If you were wondering where all the baby boomer ladies were on Wednesday night, the 39-65 female demographic, I found them. They were all enjoying the shameless and entertaining “Menopause the Musical” at Bethesda Theatre, and–to my surprise–I was as well.
Going into the play, I was curious but skeptical, as I noted in my preview piece when the performance opened last week. Based on descriptions of the play (it changes the words to BeeGees songs to deal with hot flashes?? uhhh..), I expected hokey mom-jokes and a first-wave feminist “embrace your inner woman” sensibility. On those counts, I was absolutely wrong. In fact, after the show, I got to thinking that from a feminist perspective, this play is substantive and important. It frankly discusses issues women discussed only privately over coffee with girlfriends, injecting humor into situations that are sadly unfunny at the time they are happening. While subjects such as birth control, birth in general and abortion have come to the forefront of our cultural consciousness, menopause was something that was still relatively taboo before this show and even now.
The musical itself is set-up around the premise that four women who are very different but representative, start fighting over underwear at Bloomingdale’s Department Store in NYC and soon after become fast friends, bonding over their insomnia and mood swings. From there they go on to sing their menopausal woes everywhere from the restrooms to the cafe to the accessories department. There’s the simple but self-aware Iowa Housewife (Monica Lijewski), the hippie-dippy Earth Mother (Barbara Pinolini), the sassy no-nonsense Professional Woman (Yolanda Williams) and the whiny, pretty but insecure Soap Star (Stacy Schwartz).
The show revved up a bit slowly, mirroring the just-forming relationships between the women. What was immediately apparent though, in a tune that transformed “Chain of Fools” into “Change Change Change, Change of Life,” was that Yolanda Williams has a set of pipes on her to make your jaw drop. While the other ladies were talented, Williams went beyond, such that I was waiting for her next number. Mid-show highlights included parodies addressing the less visible side effects of the Change: In “The Great Pretender,” senility; in “Thank You, Doctor,” depression; in “Lookin for Food,” insatiable hunger.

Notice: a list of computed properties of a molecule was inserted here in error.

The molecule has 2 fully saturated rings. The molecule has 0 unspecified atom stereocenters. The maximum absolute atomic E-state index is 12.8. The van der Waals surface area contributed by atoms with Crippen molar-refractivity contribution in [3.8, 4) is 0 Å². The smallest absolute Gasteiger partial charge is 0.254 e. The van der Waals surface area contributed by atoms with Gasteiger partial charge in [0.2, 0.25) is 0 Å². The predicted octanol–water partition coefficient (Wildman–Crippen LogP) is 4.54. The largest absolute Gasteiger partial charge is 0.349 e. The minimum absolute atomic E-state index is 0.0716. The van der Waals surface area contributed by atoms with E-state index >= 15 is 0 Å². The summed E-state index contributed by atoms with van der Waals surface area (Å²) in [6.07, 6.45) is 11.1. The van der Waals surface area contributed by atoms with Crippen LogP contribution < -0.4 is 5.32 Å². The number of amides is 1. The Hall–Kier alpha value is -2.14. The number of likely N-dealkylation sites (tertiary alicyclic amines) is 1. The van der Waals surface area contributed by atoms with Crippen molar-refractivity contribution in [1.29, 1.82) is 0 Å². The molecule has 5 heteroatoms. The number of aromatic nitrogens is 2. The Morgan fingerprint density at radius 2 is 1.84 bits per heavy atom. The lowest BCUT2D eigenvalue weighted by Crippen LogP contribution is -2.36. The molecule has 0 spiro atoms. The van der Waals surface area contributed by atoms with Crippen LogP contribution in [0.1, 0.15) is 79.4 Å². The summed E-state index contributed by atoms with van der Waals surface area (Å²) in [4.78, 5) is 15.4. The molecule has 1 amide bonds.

While the audience was kept laughing throughout the performance, there were clear crowd favorites toward the end of the show. “The Work-out Medley,” which comically makes “My Guy” into “My Thighs” (best parody since Whoopie Goldberg’s “My God” in Sister Act), garnered much applause and murmurs of recognition. But the far-and-away highlight was “Good Vibrations,” in which the friends encourage Iowa Housewife to *ahem* take care of herself, much to my surprise.
Since menopause for me is more than a few years away, there were some awkward moments — think awkward like having your mom’s friends talk about cute boys “tushies” — but not many. I urge my peers: Mother’s Day is coming up, don’t get your mom more earrings or a gift card to Applebees. Buy her tickets and go watch this show. If you’re a lucky son or husband, buy her tickets for her and her friends, because as the show notes, “there’s just no concept for a man.”